World Trade Organization Director-General Ngozi Okonjo-Iweala said Ardern left a good example for others to follow.
"Women know when to step down ... their egos are lower," Okonjo-Iweala told Bloomberg News. Ardern "set a good example" by stepping down after giving her best, she added.
Former Australia Prime Minister Kevin Rudd tweeted, "Jacinda Ardern rewrote the rulebook for how world leaders are supposed to look and act, and further endeared the citizens of the world to NZ because of it."
This moment can serve as an important reminder for many politicians about why they are in office, said Tammy Vigil, a senior associate dean and associate professor of media science at Boston University.
"We don't often talk about the public service element of leadership as much as we should," she said. "Right now, we've got a lot of party fighting and politicians that become party warriors instead of public servants."
The recent fight over the U.S. House Speaker role is a perfect example of this, Vigil noted.
Politicians are constantly pushed to fundraise or to think about the next election. That isn't always conducive to good leadership, she said.
"The actual point of being a politician is to lead and to govern, and to do good for others. That reminder, I think was was necessary," Vigil said.
Despite her previous drop in polls, Ardern will likely have a very positive legacy, Lees-Marshment said.
"It will include showing how modern values can be integrated into a strong leadership style, including: relatability, kindness and community," she said.
Part of that legacy stems from Ardern's ability to demonstrate "the competence of female leaders" due to her normalizing her duties as a mother and politician while deftly handling multiple crises competently, she said.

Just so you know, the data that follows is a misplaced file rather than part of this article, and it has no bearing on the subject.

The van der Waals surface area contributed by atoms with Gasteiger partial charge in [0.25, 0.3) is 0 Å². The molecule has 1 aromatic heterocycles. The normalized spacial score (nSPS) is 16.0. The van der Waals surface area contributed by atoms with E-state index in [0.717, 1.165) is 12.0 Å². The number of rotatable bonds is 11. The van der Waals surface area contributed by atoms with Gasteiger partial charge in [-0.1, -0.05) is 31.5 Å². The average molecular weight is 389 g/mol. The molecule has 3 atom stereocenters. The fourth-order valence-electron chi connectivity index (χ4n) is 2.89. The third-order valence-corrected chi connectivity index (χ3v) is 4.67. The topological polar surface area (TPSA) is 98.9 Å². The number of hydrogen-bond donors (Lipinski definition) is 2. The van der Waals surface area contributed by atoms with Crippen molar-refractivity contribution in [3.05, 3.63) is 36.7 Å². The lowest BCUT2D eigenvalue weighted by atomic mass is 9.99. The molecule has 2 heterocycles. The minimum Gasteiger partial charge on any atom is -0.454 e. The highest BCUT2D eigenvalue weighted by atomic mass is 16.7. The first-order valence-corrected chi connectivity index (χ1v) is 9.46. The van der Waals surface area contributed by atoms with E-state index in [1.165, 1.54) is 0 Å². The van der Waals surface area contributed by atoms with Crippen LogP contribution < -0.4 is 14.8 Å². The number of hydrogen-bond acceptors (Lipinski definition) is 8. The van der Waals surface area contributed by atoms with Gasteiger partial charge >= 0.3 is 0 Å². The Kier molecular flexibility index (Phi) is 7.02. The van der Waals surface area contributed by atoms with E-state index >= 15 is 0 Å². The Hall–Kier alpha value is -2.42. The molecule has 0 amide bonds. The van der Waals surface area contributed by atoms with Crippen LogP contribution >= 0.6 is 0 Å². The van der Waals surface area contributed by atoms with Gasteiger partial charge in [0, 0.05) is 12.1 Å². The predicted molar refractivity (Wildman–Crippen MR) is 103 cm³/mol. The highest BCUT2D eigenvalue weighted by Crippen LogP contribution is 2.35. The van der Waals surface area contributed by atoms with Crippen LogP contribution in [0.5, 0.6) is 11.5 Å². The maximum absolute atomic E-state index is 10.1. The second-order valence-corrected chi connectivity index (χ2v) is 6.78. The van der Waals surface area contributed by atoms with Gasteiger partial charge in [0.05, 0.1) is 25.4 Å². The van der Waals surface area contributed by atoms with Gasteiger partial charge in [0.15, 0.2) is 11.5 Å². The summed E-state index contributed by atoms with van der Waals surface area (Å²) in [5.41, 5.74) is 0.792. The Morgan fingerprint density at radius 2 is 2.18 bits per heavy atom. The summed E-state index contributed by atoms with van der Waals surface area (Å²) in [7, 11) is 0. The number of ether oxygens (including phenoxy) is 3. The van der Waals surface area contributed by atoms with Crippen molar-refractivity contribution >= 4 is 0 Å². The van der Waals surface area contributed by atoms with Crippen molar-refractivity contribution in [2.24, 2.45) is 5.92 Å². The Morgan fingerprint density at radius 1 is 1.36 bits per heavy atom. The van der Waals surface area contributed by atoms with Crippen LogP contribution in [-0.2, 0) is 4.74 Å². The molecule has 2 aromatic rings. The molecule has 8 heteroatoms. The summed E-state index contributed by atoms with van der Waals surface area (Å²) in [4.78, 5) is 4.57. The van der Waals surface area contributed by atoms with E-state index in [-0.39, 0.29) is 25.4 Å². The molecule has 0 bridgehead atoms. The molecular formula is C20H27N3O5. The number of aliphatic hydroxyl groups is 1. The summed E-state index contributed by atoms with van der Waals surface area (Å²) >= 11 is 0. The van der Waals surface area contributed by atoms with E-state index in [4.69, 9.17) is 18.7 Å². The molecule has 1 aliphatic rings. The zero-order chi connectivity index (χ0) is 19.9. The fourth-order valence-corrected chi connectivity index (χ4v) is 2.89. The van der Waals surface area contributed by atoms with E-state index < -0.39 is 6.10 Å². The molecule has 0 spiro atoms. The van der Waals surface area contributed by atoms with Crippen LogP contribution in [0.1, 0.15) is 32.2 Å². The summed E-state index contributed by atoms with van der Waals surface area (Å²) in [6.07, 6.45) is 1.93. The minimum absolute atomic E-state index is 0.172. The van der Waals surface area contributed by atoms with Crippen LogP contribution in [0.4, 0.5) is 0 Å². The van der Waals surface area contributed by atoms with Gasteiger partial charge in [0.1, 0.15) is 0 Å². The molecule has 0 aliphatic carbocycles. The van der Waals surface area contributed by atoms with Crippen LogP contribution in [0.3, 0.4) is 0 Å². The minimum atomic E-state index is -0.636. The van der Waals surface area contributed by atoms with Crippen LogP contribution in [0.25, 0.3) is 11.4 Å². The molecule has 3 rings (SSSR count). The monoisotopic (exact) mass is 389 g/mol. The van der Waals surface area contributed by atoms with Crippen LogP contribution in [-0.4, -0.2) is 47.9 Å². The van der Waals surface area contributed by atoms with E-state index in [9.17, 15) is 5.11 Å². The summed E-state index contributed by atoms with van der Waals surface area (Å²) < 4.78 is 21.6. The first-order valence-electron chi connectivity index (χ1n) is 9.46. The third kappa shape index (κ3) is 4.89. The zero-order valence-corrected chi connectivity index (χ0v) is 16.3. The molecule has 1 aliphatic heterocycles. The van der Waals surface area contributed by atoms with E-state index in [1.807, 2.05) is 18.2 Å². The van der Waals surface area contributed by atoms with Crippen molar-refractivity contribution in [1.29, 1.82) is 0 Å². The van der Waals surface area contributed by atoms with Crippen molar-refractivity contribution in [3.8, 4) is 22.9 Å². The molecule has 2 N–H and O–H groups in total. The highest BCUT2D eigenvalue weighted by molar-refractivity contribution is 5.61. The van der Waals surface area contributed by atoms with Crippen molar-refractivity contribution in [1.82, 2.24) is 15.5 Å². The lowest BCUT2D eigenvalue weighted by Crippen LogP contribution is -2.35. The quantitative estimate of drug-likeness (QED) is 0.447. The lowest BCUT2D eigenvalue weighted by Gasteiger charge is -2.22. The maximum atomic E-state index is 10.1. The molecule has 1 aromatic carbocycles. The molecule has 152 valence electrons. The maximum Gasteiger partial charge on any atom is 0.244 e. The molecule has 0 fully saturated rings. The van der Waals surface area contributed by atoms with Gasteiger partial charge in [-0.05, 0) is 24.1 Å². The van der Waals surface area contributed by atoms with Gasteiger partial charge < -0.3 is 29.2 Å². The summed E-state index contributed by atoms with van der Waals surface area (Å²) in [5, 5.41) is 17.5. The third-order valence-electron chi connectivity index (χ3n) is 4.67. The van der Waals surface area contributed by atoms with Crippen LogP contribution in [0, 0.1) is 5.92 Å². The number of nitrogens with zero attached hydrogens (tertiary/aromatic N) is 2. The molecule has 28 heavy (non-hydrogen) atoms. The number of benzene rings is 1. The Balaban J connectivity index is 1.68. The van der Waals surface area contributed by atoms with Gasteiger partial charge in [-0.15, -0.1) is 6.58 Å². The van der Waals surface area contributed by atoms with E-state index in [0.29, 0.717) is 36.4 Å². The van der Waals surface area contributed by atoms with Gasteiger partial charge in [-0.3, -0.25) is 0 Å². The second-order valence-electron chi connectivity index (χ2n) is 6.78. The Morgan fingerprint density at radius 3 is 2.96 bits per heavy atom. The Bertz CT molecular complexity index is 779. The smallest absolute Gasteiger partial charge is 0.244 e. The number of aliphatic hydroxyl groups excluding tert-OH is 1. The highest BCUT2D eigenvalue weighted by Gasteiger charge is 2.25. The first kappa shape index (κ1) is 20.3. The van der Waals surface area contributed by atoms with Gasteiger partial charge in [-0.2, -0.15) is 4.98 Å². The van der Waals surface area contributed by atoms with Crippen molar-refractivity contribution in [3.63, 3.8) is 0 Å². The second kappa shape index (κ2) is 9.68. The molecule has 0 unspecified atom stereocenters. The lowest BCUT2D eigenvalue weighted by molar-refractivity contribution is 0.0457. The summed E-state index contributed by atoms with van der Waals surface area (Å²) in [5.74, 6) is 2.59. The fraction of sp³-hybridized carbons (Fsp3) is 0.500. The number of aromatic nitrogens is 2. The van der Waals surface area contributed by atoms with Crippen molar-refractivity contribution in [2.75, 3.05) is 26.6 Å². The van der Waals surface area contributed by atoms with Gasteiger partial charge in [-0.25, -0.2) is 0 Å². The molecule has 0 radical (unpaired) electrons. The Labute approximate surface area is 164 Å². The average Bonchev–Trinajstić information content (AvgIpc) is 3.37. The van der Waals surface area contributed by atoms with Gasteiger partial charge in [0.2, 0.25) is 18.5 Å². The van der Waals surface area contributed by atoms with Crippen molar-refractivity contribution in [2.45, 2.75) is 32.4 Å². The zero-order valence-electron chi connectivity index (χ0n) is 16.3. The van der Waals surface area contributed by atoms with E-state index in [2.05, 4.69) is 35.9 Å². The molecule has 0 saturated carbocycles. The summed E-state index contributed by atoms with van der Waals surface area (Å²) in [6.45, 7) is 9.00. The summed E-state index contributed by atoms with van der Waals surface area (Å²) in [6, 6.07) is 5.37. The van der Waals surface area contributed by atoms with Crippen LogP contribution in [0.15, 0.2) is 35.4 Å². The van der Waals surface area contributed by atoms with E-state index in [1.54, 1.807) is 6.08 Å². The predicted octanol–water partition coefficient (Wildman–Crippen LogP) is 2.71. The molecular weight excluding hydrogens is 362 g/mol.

This could give space to discussions of mental health in politics
Each of the experts that spoke to NPR were struck by Ardern's choice to mention she didn't have the energy left to take on another term. This could be a good starting point for other politicians to acknowledge the strain that the job takes on their personal lives and mental health, they said.
The support Ardern received from other leaders may help encourage that change. After Ardern made her announcement, Belgian Minister of Foreign Affairs Hadja Lahbib tweeted, "It takes courage and wisdom to take a decision like that. You've shown us leadership can be above all human."
In many workplaces, "the idea of mental health being a value has come to the forefront. It hasn't really in politics," Kurlantzick said.
"There's sort of the idea that politicians should just keep striving at it, as long as they're able," he said. It's possible that Ardern's departure "will be a factor that will lead other politicians to think about whether they're impacting their mental health."
Some people have been framing Ardern's resignation as a good moment to force that conversation into the mainstream, Vigil said. But there are going to be critics who frame it as a moment of weakness, showing just how hard it is to have this conversation in politics.
"We should be able to have those conversations about mental health, on all fronts, in all occupations, but I think it's a challenge, particularly for women to be able to make that kind of a statement," she said. "Women have struggled so long to prove that they can kind of run with the men in politics. But I think it's still going to be a while before we see that kind of conversation spreading when it comes to politics."